In addition to task 94, a task 96 is performed to generate the various printed forms 98 associated with the retrieved form documents 26. During task 96, a system operator may be prompted to select appropriate blank forms and load the blank forms into a printer (not shown). As a consequence of the jurisdictional sorting performed in task 90, system 10 is capable of sequentially generating a number of jurisdiction-specific form documents 26 associated with a first jurisdiction prior to sequentially generating a number of jurisdiction-specific form documents 26 associated with a second jurisdiction. For example, task 96 may generate all of the title certificates for a given jurisdiction before prompting the system operator to select and load a new supply of blank forms. Following task 96, batching process 86 ends.
The present invention places no limitations on where batching process 86 is conducted. For example, process 86 may be performed at central office 22, at remote workstations 36, or at state agencies 20 (see FIG. 1). The data representing the relevant transactions may be delivered via known telecommunications techniques or by physical transfer of data storage media. Depending upon where process 86 is performed, system 10 may initiate physical or electronic delivery of the titlework and the associated reconciliation documents.
In summary, the present invention provides an improved titling system capable of efficiently processing titlework for a large number of vehicles (or other products or services) subject to different jurisdictional requirements. The titling system includes security measures and document tracking features that are lacking in conventional systems. The titling system is capable of receiving data electronically from a remote source independent of the associated documentation that contains the data. The preferred embodiment automatically selects appropriate jurisdiction-specific documents for titlework processing and batch processes the form documents and fee payments on a jurisdictional basis.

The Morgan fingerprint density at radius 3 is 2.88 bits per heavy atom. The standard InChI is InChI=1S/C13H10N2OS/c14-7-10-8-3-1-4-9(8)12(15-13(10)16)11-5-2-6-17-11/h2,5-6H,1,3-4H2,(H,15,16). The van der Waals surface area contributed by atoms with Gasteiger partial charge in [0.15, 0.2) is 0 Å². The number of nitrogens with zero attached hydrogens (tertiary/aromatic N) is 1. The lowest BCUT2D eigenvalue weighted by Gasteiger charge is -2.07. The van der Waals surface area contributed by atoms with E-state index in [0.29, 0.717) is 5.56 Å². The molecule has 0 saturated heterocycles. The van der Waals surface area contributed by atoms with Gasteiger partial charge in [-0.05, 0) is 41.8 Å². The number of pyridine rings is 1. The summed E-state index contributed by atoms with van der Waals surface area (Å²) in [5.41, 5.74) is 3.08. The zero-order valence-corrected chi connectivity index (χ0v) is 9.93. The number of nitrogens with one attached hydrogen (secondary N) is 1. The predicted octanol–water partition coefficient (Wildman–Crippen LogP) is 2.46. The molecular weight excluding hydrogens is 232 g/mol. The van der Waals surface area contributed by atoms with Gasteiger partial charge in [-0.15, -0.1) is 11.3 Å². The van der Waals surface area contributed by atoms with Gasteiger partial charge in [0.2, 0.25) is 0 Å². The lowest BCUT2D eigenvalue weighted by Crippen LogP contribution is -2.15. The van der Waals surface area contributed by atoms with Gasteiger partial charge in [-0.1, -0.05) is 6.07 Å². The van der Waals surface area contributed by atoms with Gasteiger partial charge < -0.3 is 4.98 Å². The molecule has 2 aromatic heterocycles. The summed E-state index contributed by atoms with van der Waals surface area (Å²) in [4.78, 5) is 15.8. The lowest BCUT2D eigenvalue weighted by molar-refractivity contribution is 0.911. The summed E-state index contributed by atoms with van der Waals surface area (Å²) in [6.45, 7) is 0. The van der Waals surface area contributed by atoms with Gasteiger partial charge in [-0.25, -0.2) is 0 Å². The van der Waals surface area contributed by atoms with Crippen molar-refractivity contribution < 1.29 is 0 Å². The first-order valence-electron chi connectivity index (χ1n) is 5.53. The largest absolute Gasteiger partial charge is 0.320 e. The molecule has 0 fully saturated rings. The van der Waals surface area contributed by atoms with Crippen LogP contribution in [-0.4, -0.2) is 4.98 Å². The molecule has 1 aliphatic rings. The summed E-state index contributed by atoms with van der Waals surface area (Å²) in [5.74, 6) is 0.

The present invention has been described with reference to a preferred embodiment. However, those skilled in the art will recognize that changes and modifications may be made in the preferred embodiment without departing from the scope of the present invention. For example, the various processes described herein may include more or less tasks according to suitable modifications and the various processes may be incorporated into one or more larger processing environments. In addition, many of the processing tasks described herein need not be performed in any particular order relative to one another. These and other changes and modifications that will be obvious to those skilled in the art are intended to be included within the scope of the present invention, as expressed in the following claims.
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|U.S. Classification||705/311, 700/233, 715/229, 715/273, 700/235, 705/28, 705/29|
|International Classification||G06Q10/10, G06Q10/08, G06Q50/18|
|Cooperative Classification||G06Q10/0875, G06Q50/18, G06Q10/087, G06Q10/10|
|European Classification||G06Q10/10, G06Q10/087, G06Q50/18, G06Q10/0875|
|Oct 7, 1996||AS||Assignment|
Owner name: TITLE AMERICA, ARIZONA
Free format text: ASSIGNMENT OF ASSIGNORS INTEREST;ASSIGNOR:IRWIN, THOMAS D.;REEL/FRAME:008263/0079
Effective date: 19961002
|Nov 20, 2002||REMI||Maintenance fee reminder mailed|
|May 5, 2003||LAPS||Lapse for failure to pay maintenance fees|
|Jul 1, 2003||FP||Expired due to failure to pay maintenance fee|
Effective date: 20030504